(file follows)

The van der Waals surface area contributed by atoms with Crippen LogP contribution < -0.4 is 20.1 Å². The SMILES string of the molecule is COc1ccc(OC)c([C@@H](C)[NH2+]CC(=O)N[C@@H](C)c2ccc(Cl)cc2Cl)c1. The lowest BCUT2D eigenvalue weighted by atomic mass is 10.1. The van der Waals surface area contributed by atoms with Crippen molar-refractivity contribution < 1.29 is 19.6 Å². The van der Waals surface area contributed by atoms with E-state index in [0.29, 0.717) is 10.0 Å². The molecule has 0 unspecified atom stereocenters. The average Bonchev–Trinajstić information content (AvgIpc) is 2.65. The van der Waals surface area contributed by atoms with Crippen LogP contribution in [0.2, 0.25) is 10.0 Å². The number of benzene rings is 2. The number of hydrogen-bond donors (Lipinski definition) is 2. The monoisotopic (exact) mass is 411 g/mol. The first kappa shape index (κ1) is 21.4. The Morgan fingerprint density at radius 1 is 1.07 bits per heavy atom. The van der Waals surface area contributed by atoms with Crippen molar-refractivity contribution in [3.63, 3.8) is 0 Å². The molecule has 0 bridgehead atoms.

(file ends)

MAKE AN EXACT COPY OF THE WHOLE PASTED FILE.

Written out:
The van der Waals surface area contributed by atoms with Crippen LogP contribution < -0.4 is 20.1 Å². The SMILES string of the molecule is COc1ccc(OC)c([C@@H](C)[NH2+]CC(=O)N[C@@H](C)c2ccc(Cl)cc2Cl)c1. The lowest BCUT2D eigenvalue weighted by atomic mass is 10.1. The van der Waals surface area contributed by atoms with Crippen molar-refractivity contribution < 1.29 is 19.6 Å². The van der Waals surface area contributed by atoms with E-state index in [0.29, 0.717) is 10.0 Å². The molecule has 0 unspecified atom stereocenters. The average Bonchev–Trinajstić information content (AvgIpc) is 2.65. The van der Waals surface area contributed by atoms with Crippen LogP contribution in [0.2, 0.25) is 10.0 Å². The number of benzene rings is 2. The number of hydrogen-bond donors (Lipinski definition) is 2. The monoisotopic (exact) mass is 411 g/mol. The first kappa shape index (κ1) is 21.4. The Morgan fingerprint density at radius 1 is 1.07 bits per heavy atom. The van der Waals surface area contributed by atoms with Crippen molar-refractivity contribution in [3.63, 3.8) is 0 Å². The molecule has 0 bridgehead atoms.